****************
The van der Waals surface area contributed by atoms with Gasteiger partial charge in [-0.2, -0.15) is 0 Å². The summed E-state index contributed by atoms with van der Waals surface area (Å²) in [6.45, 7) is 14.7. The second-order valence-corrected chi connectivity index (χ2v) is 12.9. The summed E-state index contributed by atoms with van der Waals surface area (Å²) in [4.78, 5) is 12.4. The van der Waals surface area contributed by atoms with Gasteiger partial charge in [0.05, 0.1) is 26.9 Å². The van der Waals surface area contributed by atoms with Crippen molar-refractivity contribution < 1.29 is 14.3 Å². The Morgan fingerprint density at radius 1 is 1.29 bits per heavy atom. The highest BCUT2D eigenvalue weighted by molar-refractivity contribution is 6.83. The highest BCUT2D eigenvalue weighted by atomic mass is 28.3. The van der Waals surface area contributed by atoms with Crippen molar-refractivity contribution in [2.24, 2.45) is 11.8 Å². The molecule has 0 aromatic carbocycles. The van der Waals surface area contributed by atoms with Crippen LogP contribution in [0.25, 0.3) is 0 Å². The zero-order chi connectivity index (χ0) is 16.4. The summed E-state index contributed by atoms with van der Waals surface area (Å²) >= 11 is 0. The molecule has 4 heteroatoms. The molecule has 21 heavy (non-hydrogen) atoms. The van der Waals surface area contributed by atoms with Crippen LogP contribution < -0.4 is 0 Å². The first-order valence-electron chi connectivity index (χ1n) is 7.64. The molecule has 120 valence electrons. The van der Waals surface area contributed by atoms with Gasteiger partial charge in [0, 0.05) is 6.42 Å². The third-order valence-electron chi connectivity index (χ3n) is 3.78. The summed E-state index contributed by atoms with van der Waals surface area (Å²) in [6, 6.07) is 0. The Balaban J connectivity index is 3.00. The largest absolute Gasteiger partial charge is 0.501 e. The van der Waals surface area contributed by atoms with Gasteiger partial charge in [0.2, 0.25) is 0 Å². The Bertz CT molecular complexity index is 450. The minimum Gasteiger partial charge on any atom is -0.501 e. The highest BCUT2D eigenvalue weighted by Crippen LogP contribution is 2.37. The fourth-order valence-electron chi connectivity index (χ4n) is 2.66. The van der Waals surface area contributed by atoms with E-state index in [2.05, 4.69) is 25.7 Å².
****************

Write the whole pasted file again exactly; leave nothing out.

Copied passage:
The van der Waals surface area contributed by atoms with Gasteiger partial charge in [-0.2, -0.15) is 0 Å². The summed E-state index contributed by atoms with van der Waals surface area (Å²) in [6.45, 7) is 14.7. The second-order valence-corrected chi connectivity index (χ2v) is 12.9. The summed E-state index contributed by atoms with van der Waals surface area (Å²) in [4.78, 5) is 12.4. The van der Waals surface area contributed by atoms with Gasteiger partial charge in [0.05, 0.1) is 26.9 Å². The van der Waals surface area contributed by atoms with Crippen molar-refractivity contribution < 1.29 is 14.3 Å². The Morgan fingerprint density at radius 1 is 1.29 bits per heavy atom. The highest BCUT2D eigenvalue weighted by molar-refractivity contribution is 6.83. The highest BCUT2D eigenvalue weighted by atomic mass is 28.3. The van der Waals surface area contributed by atoms with Crippen molar-refractivity contribution in [2.24, 2.45) is 11.8 Å². The molecule has 0 aromatic carbocycles. The van der Waals surface area contributed by atoms with Crippen LogP contribution in [0.25, 0.3) is 0 Å². The zero-order chi connectivity index (χ0) is 16.4. The summed E-state index contributed by atoms with van der Waals surface area (Å²) >= 11 is 0. The molecule has 4 heteroatoms. The molecule has 21 heavy (non-hydrogen) atoms. The van der Waals surface area contributed by atoms with Crippen LogP contribution < -0.4 is 0 Å². The first-order valence-electron chi connectivity index (χ1n) is 7.64. The molecule has 120 valence electrons. The van der Waals surface area contributed by atoms with Gasteiger partial charge in [0, 0.05) is 6.42 Å². The third-order valence-electron chi connectivity index (χ3n) is 3.78. The summed E-state index contributed by atoms with van der Waals surface area (Å²) in [6, 6.07) is 0. The Balaban J connectivity index is 3.00. The largest absolute Gasteiger partial charge is 0.501 e. The van der Waals surface area contributed by atoms with Gasteiger partial charge in [0.2, 0.25) is 0 Å². The Bertz CT molecular complexity index is 450. The minimum Gasteiger partial charge on any atom is -0.501 e. The highest BCUT2D eigenvalue weighted by Crippen LogP contribution is 2.37. The fourth-order valence-electron chi connectivity index (χ4n) is 2.66. The van der Waals surface area contributed by atoms with E-state index in [2.05, 4.69) is 25.7 Å².